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Chicago Clinches Wettest May on Record

19 May 2020, 8:35 am

After this May, perhaps they ought to change Chicago’s nickname to The Rainy City.

Following a flood-laden weekend and early part of the week in Chicago and throughout northern Illinois, the city of Chicago officially clinched its wettest May on record on Tuesday morning.

With at least 8.30 inches of rain so far this May, it’s now Chicago’s wettest May on record – surpassing a record only set last year.

Of course, there are still nearly two weeks left in May, making this an extra impressive feat. Unfortunately, flooding also continues to be a big problem for the area, with ongoing river flooding across the region. Almost all of the rain came over the last week, with 7.99 inches of rainfall at Chicago’s O’Hare International Airport (the city’s official observation site) since last Thursday alone.

Flood alerts remain in place across the Chicagoland area for the next few days as rivers gradually recede following this week’s rainfall. We have more details on the Chicago-area river flooding here.

Some good news, though: a drier week is (finally) in store for the Chicago area. The city’s next chance for rain won’t come until Saturday, offering the area a needed reprieve from its rainiest May on record.

Stay with WeatherNation for the latest on this record and the flooding across northern Illinois.

About the author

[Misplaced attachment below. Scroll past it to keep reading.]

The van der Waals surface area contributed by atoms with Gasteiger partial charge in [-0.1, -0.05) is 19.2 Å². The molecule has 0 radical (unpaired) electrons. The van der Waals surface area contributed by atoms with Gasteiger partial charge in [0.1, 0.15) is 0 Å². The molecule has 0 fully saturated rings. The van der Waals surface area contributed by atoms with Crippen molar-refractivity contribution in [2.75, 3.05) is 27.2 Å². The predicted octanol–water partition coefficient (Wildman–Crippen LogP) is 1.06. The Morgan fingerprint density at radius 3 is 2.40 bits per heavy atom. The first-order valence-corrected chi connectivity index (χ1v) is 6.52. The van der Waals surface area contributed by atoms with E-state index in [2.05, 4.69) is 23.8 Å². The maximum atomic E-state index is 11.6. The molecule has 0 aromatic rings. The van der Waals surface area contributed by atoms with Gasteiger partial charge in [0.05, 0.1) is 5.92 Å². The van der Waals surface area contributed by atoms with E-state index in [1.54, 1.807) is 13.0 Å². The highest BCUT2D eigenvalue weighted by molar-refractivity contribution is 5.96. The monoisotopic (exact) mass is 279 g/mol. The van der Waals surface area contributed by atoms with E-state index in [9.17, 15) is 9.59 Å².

Chris doesn't remember a time when that he didn't love the weather. When he was five years old, he wrote his first words, "Partly cloudy", in Ms. Benn's kindergarten class. According to Chris, it's been a love affair ever since, from teaching himself how to read forecast models at age 12, to landing at WeatherNation. Growing up in Greenwich, Connecticut, he started to go after his lifelong drea... Load Morem of becoming a meteorologist by predicting whether or not there would be snow days - turning him into Greenwich High School's "defacto weatherman". He turned that snow day-predicting website into a front page story a local newspaper, which in turn earned him a look at WABC-TV in New York, where Chris did the weather live on-air at the age of 16. He attended Boston University, where he continued being a "weather nerd", performing weather updates on the campus radio and TV stations, and doing the daily forecasts for the student newspaper. Following his studies at BU, Chris worked at Mile High Sports and ESPN Denver for four years while pursuing his certification in Broadcast Meteorology from Mississippi State University. Chris is a huge sports fan, rooting for the Rockies, Nuggets, Broncos, Avalanche and UConn. He frequently find links between sports and weather, including an investigative analysis he did in 2013, finding trends between Peyton Manning's play and game time temperature (he doesn't like the cold). Chris also enjoys running, playing any sport, socializing and periodically overeating at all-you-can-eat buffets.

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